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Google Releases Xtreme To Induce Development of Multilingual AI Models

Google Releases Xtreme To Induce Development of Multilingual AI Models


Google recently introduced a Natural Language Processing (NLP) benchmark – known as Xtreme – to encourage developments of multilingual AI models. It is a massively multilingual multi-task benchmark for evaluating cross-lingual generalization in NLP models.

Building an NLP system, which not only works in English but in all 6,900+ languages, is more complicated than it sounds. According to the researchers, most of the world’s languages are data-sparse and do not have enough data available to train robust models on their own. Still, many languages do share a considerable amount of underlying structure. For instance, words that stem from the same origin, use of postpositions to mark temporal and spatial relations, etc. 

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Why Use Xtreme

Several advances have been witnessed in deep learning techniques over the last few years. With an attempt to learn general-purpose multilingual representations, researchers have developed popular models like mBERT, XLM, XLM-R, among others. However, the evaluation of these methods has been mostly focused on a small set of tasks and for linguistically similar languages.

To mitigate such issues and encourage more research on multilingual learning, the researchers from Google introduced this benchmark. Xtreme covers 40 typologically diverse languages and includes nine tasks that collectively require reasoning about different levels of syntax or semantics. 

Behind Xtreme

Cross-lingual TRansfer Evaluation of Multilingual Encoders or XTREME is a multi-task benchmark which can be used to evaluate the cross-lingual generalization capabilities of multilingual representations across 40 languages. 

This benchmark focuses on the zero-shot cross-lingual transfer scenario, where annotated training data is provided in English. Still, no specific language is provided to which the systems must transfer.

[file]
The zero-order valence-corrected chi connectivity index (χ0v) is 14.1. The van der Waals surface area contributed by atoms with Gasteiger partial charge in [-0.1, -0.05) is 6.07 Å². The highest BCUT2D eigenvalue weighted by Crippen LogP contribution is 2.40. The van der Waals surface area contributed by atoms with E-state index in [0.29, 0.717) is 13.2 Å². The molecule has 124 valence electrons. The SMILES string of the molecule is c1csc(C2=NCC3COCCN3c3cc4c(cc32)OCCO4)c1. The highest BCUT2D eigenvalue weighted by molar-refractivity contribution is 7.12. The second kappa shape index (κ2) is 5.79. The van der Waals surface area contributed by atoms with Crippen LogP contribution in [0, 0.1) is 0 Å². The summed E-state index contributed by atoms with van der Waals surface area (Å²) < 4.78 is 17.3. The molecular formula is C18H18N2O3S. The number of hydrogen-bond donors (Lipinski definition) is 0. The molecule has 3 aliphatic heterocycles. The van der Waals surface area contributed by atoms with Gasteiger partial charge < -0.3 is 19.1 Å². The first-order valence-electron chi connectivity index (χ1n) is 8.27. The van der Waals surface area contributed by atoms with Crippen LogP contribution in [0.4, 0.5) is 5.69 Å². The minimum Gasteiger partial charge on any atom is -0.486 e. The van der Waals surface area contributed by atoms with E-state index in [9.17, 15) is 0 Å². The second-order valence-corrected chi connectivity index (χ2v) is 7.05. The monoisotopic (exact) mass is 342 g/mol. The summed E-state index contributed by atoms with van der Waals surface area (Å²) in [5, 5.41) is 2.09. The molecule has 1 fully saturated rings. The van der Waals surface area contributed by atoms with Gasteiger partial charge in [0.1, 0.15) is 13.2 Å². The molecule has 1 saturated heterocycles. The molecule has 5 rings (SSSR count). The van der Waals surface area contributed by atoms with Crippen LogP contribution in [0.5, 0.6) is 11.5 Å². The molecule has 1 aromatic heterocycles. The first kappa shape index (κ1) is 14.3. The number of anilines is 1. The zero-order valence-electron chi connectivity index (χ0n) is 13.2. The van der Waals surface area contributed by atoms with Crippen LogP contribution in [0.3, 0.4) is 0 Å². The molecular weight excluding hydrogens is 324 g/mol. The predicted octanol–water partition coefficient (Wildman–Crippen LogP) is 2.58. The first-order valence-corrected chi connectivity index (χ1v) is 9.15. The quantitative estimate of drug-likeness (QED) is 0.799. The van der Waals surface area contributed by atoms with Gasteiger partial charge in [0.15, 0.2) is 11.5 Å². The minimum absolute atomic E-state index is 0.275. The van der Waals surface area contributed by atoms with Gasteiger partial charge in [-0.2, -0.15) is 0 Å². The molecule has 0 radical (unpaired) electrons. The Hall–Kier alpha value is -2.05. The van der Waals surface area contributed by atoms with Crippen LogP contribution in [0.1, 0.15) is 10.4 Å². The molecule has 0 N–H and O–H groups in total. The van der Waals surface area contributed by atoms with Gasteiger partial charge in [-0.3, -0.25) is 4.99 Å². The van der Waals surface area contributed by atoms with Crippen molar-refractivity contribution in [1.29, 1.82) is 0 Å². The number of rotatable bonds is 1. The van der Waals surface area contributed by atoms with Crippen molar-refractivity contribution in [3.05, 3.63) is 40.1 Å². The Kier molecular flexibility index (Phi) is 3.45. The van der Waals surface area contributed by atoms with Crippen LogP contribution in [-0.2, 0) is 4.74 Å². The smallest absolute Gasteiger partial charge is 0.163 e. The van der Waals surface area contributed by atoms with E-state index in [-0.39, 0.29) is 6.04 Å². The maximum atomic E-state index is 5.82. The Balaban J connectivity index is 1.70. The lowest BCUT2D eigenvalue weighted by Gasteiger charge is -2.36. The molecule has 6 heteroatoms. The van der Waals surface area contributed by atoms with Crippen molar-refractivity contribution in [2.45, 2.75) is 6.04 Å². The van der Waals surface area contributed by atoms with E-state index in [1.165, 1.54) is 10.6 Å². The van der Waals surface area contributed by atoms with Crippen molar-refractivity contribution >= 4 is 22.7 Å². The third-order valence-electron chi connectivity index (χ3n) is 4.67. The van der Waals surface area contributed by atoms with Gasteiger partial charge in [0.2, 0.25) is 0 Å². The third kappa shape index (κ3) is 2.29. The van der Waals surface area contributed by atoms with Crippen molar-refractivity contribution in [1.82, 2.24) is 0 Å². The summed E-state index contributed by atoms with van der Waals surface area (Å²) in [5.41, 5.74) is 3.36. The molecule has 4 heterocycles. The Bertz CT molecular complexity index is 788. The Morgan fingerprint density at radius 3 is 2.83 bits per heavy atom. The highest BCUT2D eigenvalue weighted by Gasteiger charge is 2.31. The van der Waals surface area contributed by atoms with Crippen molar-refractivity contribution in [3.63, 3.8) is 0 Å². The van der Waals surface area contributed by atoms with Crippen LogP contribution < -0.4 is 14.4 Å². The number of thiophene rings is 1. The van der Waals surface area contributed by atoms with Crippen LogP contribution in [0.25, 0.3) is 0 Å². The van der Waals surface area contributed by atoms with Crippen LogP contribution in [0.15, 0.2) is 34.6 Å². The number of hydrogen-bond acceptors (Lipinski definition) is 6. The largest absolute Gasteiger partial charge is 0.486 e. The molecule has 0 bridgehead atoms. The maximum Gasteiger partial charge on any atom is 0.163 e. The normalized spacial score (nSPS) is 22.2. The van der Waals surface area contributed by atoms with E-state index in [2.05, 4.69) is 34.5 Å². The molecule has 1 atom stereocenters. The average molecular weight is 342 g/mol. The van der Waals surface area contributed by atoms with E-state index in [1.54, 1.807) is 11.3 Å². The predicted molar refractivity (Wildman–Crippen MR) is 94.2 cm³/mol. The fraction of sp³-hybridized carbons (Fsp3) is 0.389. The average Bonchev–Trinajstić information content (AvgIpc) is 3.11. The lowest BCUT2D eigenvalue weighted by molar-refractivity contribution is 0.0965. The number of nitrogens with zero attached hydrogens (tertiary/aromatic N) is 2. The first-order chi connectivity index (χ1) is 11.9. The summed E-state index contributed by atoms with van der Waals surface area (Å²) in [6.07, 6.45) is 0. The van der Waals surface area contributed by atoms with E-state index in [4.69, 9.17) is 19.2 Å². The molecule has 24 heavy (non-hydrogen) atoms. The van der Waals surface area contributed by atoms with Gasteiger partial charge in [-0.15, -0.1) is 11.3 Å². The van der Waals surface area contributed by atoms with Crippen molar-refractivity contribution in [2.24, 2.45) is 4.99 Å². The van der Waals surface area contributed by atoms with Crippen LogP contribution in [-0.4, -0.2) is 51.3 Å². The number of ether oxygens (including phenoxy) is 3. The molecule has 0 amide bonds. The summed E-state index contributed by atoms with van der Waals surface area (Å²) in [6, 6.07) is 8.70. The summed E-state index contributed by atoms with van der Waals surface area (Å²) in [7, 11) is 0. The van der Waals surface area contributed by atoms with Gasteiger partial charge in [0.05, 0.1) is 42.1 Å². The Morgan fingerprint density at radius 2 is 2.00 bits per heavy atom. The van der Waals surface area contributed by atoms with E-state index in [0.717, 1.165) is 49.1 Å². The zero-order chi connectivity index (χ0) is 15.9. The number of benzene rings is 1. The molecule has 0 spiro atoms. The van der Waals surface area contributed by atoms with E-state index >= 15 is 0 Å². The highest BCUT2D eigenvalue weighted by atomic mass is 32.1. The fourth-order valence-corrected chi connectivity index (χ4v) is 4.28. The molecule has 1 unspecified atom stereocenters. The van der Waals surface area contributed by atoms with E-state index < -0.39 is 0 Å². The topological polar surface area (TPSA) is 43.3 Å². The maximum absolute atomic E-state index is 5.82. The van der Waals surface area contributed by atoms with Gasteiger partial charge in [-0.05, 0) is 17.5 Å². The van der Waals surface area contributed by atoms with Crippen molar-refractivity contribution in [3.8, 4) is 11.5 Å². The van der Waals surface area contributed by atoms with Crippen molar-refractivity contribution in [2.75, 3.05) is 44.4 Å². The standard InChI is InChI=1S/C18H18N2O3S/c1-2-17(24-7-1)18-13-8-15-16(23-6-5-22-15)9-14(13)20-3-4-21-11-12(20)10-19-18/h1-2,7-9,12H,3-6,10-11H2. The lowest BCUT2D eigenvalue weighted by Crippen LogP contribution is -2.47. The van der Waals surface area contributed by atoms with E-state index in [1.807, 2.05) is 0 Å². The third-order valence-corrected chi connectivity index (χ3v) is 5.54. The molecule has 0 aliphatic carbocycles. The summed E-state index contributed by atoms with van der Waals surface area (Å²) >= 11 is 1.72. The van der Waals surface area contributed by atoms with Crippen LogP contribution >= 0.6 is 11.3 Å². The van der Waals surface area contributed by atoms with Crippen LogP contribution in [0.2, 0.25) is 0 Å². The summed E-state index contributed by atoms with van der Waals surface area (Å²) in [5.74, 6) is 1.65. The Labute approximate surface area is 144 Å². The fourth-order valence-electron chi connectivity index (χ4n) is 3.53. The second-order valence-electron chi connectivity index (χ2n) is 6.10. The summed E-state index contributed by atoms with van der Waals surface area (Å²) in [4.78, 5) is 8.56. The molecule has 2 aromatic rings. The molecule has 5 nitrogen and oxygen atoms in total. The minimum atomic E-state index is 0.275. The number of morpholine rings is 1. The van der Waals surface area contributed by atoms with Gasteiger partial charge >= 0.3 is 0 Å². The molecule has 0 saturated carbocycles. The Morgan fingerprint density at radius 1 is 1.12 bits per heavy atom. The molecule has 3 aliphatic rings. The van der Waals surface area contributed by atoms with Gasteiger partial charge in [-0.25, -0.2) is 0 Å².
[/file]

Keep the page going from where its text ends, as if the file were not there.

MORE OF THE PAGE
According to the researchers, the languages in this multilingual benchmark are selected for three main tasks. These are – maximizing language diversity, coverage in existing tasks, and availability of training data.

How It Works

The goal of this multilingual benchmark is to provide an accessible benchmark to evaluate the cross-lingual transfer learning on a diverse and representative set of tasks and languages. The benchmark consists of nine tasks that fall into four different categories. These are – classification, structured prediction, question-answering and sentence retrieval. 

The nine tasks are XNLI ( Cross-lingual Natural Language Inference), PAWS-X (Cross-lingual Paraphrase Adversaries from Word Scrambling), POS (Part-Of-Speech Tagging), NER (Named Entity Recognition), XQuAD (Cross-lingual Question Answering Dataset), MLQA (Multilingual Question Answering), TyDiQA-GoldP (Typologically Diverse Question Answering – GoldPgold passage version), BUCC (Building and Using Parallel Corpora) and Tatoeba dataset. The researchers searched for the nearest neighbour using cosine similarity and calculated the error rate.

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According to them, to evaluate performance using XTREME, models must follow the three-step rule. Firstly, the model must be pre-trained on multilingual text, using objectives that encourage cross-lingual learning. Then they need to be fine-tuned on task-specific English data. Lastly, zero-shot cross-lingual transfer performance on the task is applied in non-English languages. 

One of the advantages of this zero-shot learning is its computational efficiency, as a pre-trained model only needs to be fine-tuned on English data for each task and can then be evaluated directly on other languages.

Wrapping Up  

The researchers released the benchmark to encourage research on cross-lingual learning methods that transfer linguistic knowledge across a diverse and representative set of languages and tasks. They said, “We hope that XTREME will catalyze research in multilingual transfer learning, similar to how benchmarks such as GLUE and SuperGLUE have spurred the development of deep monolingual models, including BERT, RoBERTa, XLNet, AlBERT, and others.”

Furthermore, the researchers also introduced pseudo test sets as diagnostics which cover all the 40 languages by automatically translating the English test set of the natural language inference and question-answering dataset to the remaining languages.

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